Hit enter after type your search item
Home / Toronto / News / Consummate Toronto Maple Leaf, Ron Ellis passes away at 79

Consummate Toronto Maple Leaf, Ron Ellis passes away at 79


TORONTO, May 12, 2024 – The hockey world mourns the passing of Ronald John Edward Ellis, a Canadian ice hockey legend who left an indelible mark on the sport. Ellis, who passed away on May 11, 2024, at the age of 79, enjoyed a stellar 16-season career with the Toronto Maple Leafs. In a statement, the organization said it was “heartbroken” to learn of his passing.

Ellis’ contributions philanthropically were global and impactful through his work with many charities and mental health initiatives,” the statement said. “He dedicated his life, post hockey, to the Hockey Hall of Fame, and could be found each day smiling while he led guests through the great museum archives proudly.”

Man Of the Year

In February, Ellis was honoured at the NHL all-star game in Toronto with the ‘Man of the Year’ Award for his extensive contributions to both his community and the hockey world. 



Frank Mahovlich, Ellis’s Hall of Fame teammate, praised his skill and character, recalling Ellis as one of the best players he had the privilege to play with. Mahovlich echoed the many plaudits coming in from players and fans.

“He certainly was one of the best,” Mahovlich recalled. “We’d won three Cups (1962-64), but changes had to be made and he was a nice spark plug. A great person and a great team man, exactly what we needed at that time.”

No 6. Unretired.

Mahovlich remembered well that Leafs great Ace Bailey was so impressed with Ellis’ style and dedication that, in 1968, he insisted his retired No. 6 from 34 years earlier be reactivated for Ellis, who switched from No. 8. Ellis would wear it until 1981, hanging up his skates as the fifth-highest in franchise games played, as well as 70 playoff appearances.

“We had two groups in that club — the older ones and young guys such as Ron and myself,” forward Brian Conacher remembered. “But we showed it’s not the best team that wins, it’s the team that plays the best, which (today’s Leafs) are trying to figure out. I had the good fortune to play on a line with Ron and Kelly in that series. In Game 6 (the Cup clincher) he scored the first goal when I was out with him and in Game 5, he was in on a goal on my big night.”

Ron was a terrific player, right out of junior, who fit right in. Almost everyone, other than a guy like Keon, had to go somewhere in the minors first. He was so dependable, not fancy, but that better-than-average (11 seasons with at least 20 goals). He was a Leaf through and through, you knew you’d get an honest night’s work from him. He was loyal and wouldn’t have played anywhere else.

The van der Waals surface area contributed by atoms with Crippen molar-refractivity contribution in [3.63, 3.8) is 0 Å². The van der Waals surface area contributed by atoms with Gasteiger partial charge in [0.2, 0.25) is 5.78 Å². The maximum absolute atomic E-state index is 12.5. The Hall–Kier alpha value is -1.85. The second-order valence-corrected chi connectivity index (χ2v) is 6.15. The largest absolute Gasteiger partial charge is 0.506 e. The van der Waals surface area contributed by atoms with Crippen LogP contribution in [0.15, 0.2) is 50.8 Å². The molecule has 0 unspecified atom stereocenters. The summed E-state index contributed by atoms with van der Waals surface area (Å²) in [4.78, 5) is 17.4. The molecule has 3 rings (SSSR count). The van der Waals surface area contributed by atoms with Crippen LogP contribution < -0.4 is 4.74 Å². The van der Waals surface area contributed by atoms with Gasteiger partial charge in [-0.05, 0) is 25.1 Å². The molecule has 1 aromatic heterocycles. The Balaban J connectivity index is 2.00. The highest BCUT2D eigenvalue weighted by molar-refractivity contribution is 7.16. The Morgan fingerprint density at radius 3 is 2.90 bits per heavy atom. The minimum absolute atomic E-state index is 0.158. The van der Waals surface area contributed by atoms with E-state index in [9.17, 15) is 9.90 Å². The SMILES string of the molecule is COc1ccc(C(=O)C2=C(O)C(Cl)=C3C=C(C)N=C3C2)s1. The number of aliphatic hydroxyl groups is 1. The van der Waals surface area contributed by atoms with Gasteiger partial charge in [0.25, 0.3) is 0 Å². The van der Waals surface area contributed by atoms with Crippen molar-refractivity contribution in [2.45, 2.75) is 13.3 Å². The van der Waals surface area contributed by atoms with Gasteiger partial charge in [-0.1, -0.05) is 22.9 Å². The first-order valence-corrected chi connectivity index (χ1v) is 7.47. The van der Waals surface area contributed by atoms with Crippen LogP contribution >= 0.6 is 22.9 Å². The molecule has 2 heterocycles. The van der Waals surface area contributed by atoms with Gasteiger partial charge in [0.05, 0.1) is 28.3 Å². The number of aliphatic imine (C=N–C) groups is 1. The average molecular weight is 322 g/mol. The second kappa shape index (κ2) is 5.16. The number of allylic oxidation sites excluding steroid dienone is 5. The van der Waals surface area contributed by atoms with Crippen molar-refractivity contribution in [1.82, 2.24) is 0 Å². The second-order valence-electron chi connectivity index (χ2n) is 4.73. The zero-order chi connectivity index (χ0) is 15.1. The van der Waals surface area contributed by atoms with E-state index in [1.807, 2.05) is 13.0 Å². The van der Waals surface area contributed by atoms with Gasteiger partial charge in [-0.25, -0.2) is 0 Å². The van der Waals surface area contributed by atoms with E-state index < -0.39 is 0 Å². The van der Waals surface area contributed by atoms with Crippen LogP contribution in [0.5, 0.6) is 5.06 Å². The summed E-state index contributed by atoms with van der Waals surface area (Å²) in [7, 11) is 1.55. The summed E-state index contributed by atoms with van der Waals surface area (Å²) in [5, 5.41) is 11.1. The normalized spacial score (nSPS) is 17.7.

Growing Up Ellis

Born in Lindsay, Ontario, in 1945, Ellis grew up with hockey coursing through his veins. Weekly trips to Toronto’s Hospital for Sick Children as an infant for foot therapy set the stage for a life dedicated to the game. His father Randy, a former junior Marlies player, instilled a love for hockey in young Ron, who later became a local legend in Ottawa during his teenage years.

The Toronto Marlboros

Ellis’s journey to hockey greatness took off when the Toronto Marlboros recruited him to play junior hockey. His talent shone brightly as he scored 46 goals in the 1963-64 season, helping the Marlboros secure the Memorial Cup.

Becoming A Maple Leaf

In 1964, Ellis made the leap to the NHL, signing with the Toronto Maple Leafs. From there, he embarked on an illustrious career, becoming a stalwart in the Leafs lineup for over a decade. Ellis was a key contributor to the Leafs’ 1967 Stanley Cup victory and was a consistent presence in All-Star Games throughout the late 1960s and early 1970s.

The Summit Series ’72: Ron Ellis’ Unsung Impact

In the iconic summer of ’72, Ron Ellis entered Team Canada’s camp not as a star, but as part of a pool of 35 players. Behind the likes of Redmond, Cashman, and Goldsworthy, Ellis seemed destined for a supporting role. However, fate had a different plan.

Paired with Henderson and Clarke, Ellis found his stride early in camp. Despite an unfortunate neck injury in the series opener against the Soviet Union, Ellis played a pivotal role in the team’s success, forming what many considered Canada’s most crucial line.

“He was one of the unsung heroes of that team,” remarked Pelyk. “No one got past him on his side of the ice.”

Off The Ice: Battling Beyond the Boards

Ellis’s journey wasn’t just about on-ice glory. In 1975, he faced his toughest opponent yet: mental health issues. After a stellar season with the Leafs, Ellis stunned the hockey world with his retirement announcement, highlighting the silent struggles behind the game.